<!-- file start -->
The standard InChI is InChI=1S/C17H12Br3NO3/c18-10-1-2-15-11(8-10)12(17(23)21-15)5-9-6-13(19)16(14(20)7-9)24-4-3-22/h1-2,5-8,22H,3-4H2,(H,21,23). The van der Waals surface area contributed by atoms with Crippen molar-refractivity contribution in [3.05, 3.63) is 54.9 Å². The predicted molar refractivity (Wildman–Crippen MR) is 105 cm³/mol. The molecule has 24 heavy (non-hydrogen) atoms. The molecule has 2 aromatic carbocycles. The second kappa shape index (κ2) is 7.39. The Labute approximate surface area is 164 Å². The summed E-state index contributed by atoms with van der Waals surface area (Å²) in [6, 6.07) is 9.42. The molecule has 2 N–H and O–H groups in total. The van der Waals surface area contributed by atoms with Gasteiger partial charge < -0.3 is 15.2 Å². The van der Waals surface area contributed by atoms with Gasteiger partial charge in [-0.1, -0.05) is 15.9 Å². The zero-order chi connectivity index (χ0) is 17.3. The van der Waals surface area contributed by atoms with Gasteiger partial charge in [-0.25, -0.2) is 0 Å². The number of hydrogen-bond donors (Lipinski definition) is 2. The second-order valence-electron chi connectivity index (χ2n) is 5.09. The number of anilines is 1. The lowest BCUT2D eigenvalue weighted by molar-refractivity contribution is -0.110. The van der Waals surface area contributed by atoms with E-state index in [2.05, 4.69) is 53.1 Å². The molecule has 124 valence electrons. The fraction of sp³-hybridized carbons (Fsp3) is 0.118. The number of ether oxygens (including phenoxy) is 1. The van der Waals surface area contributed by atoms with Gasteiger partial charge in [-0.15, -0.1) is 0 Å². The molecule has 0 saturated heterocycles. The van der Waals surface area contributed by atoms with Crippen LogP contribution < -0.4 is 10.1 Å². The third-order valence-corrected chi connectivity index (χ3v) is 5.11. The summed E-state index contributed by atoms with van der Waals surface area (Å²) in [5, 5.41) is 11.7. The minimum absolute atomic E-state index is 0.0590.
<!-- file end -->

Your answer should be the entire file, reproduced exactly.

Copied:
The standard InChI is InChI=1S/C17H12Br3NO3/c18-10-1-2-15-11(8-10)12(17(23)21-15)5-9-6-13(19)16(14(20)7-9)24-4-3-22/h1-2,5-8,22H,3-4H2,(H,21,23). The van der Waals surface area contributed by atoms with Crippen molar-refractivity contribution in [3.05, 3.63) is 54.9 Å². The predicted molar refractivity (Wildman–Crippen MR) is 105 cm³/mol. The molecule has 24 heavy (non-hydrogen) atoms. The molecule has 2 aromatic carbocycles. The second kappa shape index (κ2) is 7.39. The Labute approximate surface area is 164 Å². The summed E-state index contributed by atoms with van der Waals surface area (Å²) in [6, 6.07) is 9.42. The molecule has 2 N–H and O–H groups in total. The van der Waals surface area contributed by atoms with Gasteiger partial charge < -0.3 is 15.2 Å². The van der Waals surface area contributed by atoms with Gasteiger partial charge in [-0.1, -0.05) is 15.9 Å². The zero-order chi connectivity index (χ0) is 17.3. The van der Waals surface area contributed by atoms with Gasteiger partial charge in [-0.25, -0.2) is 0 Å². The number of hydrogen-bond donors (Lipinski definition) is 2. The second-order valence-electron chi connectivity index (χ2n) is 5.09. The number of anilines is 1. The lowest BCUT2D eigenvalue weighted by molar-refractivity contribution is -0.110. The van der Waals surface area contributed by atoms with E-state index in [2.05, 4.69) is 53.1 Å². The molecule has 124 valence electrons. The fraction of sp³-hybridized carbons (Fsp3) is 0.118. The number of ether oxygens (including phenoxy) is 1. The van der Waals surface area contributed by atoms with Gasteiger partial charge in [-0.15, -0.1) is 0 Å². The molecule has 0 saturated heterocycles. The van der Waals surface area contributed by atoms with Crippen LogP contribution < -0.4 is 10.1 Å². The third-order valence-corrected chi connectivity index (χ3v) is 5.11. The summed E-state index contributed by atoms with van der Waals surface area (Å²) in [5, 5.41) is 11.7. The minimum absolute atomic E-state index is 0.0590.